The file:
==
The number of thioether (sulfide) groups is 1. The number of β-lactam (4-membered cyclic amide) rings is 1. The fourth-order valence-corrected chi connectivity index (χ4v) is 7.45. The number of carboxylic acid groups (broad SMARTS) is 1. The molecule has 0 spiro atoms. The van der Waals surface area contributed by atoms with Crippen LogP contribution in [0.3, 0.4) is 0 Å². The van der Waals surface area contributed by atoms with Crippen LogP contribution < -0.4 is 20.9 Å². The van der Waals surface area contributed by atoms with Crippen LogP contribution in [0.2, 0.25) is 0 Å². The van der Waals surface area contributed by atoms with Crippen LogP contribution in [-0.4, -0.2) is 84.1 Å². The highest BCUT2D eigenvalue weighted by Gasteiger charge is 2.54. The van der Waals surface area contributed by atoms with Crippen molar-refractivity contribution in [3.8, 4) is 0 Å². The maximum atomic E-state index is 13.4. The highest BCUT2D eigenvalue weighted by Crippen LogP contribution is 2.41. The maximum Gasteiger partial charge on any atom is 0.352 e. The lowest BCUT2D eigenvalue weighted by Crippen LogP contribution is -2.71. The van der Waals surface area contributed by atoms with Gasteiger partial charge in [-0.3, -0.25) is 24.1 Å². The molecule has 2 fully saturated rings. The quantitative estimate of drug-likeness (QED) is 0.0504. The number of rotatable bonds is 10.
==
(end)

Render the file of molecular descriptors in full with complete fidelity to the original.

The number of thioether (sulfide) groups is 1. The number of β-lactam (4-membered cyclic amide) rings is 1. The fourth-order valence-corrected chi connectivity index (χ4v) is 7.45. The number of carboxylic acid groups (broad SMARTS) is 1. The molecule has 0 spiro atoms. The van der Waals surface area contributed by atoms with Crippen LogP contribution in [0.3, 0.4) is 0 Å². The van der Waals surface area contributed by atoms with Crippen LogP contribution < -0.4 is 20.9 Å². The van der Waals surface area contributed by atoms with Crippen LogP contribution in [0.2, 0.25) is 0 Å². The van der Waals surface area contributed by atoms with Crippen LogP contribution in [-0.4, -0.2) is 84.1 Å². The highest BCUT2D eigenvalue weighted by Gasteiger charge is 2.54. The van der Waals surface area contributed by atoms with Crippen molar-refractivity contribution in [3.8, 4) is 0 Å². The maximum atomic E-state index is 13.4. The highest BCUT2D eigenvalue weighted by Crippen LogP contribution is 2.41. The maximum Gasteiger partial charge on any atom is 0.352 e. The lowest BCUT2D eigenvalue weighted by Crippen LogP contribution is -2.71. The van der Waals surface area contributed by atoms with Gasteiger partial charge in [-0.3, -0.25) is 24.1 Å². The molecule has 2 fully saturated rings. The quantitative estimate of drug-likeness (QED) is 0.0504. The number of rotatable bonds is 10.